Consumers should also avoid eating romaine salads in restaurants unless it can be verified that it doesn't come from Yuma, Arizona. Cases of illness showing E. coli symptoms have been reported in Connecticut, Idaho, Illinois, Michigan, Missouri, New Jersey, New York, Ohio, Pennsylvania, Virginia, and Washington.
The Consumer Reports statement said its advisory is its second warning for romaine since January and that its advice goes beyond the US Centers for Disease Control and Prevention (CDC) advice for the public to buy or order only bagged romaine lettuce that didn't originate from the Yuma growing area.
"Consumers anywhere in the United States who have store-bought chopped romaine lettuce at home, including salads and salad mixes containing chopped romaine lettuce, should not eat it and should throw it away, even if some of it was eaten and no one has gotten sick", the CDC said in a statement. It can take up to 3 to 4 days for symptoms to appear, meaning more cases may be forthcoming.
As of April 12, 2018, 35 people infected with the outbreak strain of E. coli O157:H7 have been reported from 11 states. Some of its types are pathogenic that can cause illness through exposure to contaminated food or water, or contact with animals or other people.More news: Novak Djokovic thrashes Dusan Lajovic in Monte Carlo opener
In New Jersey, seven people in four counties have contracted E. coli related to the outbreak - including four in Hunterdon County, and one each in Monmouth, Sussex and Somerset counties, according to state health officials.
Consumer Reports said it would be hard for buyers to tell where the romaine was grown, which is why they are saying consumers should avoid romaine altogether until the threat passes. Symptoms include severe stomach cramps, diarrhea and vomiting. Twenty-six (93%) of 28 people interviewed reported consuming romaine lettuce in the week before their illness started.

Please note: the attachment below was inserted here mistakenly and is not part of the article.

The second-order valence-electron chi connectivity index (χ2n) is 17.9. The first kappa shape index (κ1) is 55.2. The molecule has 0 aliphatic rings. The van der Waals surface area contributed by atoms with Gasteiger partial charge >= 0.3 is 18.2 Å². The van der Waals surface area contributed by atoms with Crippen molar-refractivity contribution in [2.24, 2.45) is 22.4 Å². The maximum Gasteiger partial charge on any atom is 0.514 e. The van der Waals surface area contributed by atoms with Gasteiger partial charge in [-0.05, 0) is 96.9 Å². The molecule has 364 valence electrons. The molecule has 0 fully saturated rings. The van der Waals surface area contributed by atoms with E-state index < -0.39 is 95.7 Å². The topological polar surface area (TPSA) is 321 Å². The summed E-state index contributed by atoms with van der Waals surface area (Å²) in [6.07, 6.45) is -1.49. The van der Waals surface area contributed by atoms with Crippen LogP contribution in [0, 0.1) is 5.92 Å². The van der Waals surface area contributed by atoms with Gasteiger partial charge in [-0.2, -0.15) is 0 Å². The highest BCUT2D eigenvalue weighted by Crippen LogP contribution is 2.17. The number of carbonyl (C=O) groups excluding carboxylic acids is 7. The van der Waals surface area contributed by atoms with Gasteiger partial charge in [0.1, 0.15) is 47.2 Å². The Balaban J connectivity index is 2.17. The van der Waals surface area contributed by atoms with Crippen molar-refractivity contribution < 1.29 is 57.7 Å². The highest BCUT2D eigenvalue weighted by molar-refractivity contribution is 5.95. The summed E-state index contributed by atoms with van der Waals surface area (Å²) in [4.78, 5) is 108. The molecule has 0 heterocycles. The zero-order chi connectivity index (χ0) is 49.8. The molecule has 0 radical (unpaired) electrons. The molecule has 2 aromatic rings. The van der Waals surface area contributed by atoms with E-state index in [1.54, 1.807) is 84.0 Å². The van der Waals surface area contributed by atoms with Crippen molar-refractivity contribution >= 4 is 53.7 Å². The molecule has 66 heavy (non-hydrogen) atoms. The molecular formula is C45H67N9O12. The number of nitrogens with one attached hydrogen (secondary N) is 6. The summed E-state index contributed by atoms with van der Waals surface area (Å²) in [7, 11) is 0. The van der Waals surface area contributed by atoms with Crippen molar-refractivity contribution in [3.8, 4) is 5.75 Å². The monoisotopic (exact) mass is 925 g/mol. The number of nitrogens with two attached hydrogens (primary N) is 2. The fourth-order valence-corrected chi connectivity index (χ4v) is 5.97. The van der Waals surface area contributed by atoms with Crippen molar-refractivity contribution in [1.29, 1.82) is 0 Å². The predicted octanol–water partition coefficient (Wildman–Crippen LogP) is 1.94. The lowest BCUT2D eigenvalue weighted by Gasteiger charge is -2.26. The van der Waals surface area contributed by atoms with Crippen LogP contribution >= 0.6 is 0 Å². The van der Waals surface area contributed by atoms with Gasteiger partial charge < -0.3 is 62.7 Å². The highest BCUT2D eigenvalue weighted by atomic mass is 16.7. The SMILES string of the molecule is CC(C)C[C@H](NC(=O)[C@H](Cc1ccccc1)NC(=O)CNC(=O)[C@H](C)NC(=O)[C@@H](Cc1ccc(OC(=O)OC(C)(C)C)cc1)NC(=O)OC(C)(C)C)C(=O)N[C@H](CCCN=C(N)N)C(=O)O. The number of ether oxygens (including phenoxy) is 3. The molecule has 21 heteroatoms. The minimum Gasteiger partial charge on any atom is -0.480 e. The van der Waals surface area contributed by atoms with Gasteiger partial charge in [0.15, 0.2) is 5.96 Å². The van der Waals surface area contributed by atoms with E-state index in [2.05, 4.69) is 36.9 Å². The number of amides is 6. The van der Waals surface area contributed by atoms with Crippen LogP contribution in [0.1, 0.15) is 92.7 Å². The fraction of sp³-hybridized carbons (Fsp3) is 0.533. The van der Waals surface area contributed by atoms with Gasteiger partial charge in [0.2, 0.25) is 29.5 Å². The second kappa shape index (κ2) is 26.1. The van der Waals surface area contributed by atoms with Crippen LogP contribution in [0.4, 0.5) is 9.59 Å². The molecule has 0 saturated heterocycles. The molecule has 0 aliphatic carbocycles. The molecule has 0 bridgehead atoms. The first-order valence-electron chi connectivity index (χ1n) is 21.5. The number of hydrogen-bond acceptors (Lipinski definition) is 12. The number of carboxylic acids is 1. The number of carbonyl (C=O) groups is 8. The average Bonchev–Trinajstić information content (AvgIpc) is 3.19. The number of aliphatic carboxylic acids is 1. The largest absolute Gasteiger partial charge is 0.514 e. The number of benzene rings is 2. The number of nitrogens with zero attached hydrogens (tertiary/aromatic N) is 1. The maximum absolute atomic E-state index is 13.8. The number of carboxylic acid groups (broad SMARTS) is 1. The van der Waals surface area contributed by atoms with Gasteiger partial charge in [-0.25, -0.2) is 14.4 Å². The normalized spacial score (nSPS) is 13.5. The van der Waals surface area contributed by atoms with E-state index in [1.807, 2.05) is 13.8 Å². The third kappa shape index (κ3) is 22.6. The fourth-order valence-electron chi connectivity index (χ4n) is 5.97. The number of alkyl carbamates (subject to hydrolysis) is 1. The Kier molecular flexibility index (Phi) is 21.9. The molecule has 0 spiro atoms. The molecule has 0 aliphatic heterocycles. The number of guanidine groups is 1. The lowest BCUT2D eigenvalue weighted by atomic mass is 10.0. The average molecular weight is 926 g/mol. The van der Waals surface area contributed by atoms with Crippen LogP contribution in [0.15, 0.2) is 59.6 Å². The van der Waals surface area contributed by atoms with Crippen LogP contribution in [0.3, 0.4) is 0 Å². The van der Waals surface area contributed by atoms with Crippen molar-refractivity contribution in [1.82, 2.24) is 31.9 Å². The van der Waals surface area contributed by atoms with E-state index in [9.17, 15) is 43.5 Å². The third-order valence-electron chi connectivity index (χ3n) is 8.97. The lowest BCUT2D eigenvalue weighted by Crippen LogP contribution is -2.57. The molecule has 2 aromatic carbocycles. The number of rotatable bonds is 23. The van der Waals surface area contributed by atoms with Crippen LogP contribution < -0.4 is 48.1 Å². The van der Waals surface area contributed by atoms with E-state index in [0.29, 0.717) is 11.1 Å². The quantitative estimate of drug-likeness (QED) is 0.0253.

The restaurants reported using bagged, chopped romaine lettuce to make salads.More news: Barbara Bush in 'great spirits' after declining treatment
A Valley-based restaurant chain is switching things up in response to a warning from the CDC over romaine lettuce. She has been diagnosed with hemolytic uremic syndrome (HUS), a potentially fatal form of kidney failure that can result from E. coli infection.
Last year, an outbreak of 17 E. coli infections were reported in 13 states across the United States, all of which occurred from November 15, 2017 through December 8, 2017.
However, Consumer Reports is advising against consumers purchasing any romaine lettuce regardless of where it's grown while the outbreak is ongoing, including unbagged romaine or hearts of romaine.More news: Animal Feces Found in Counterfeit Makeup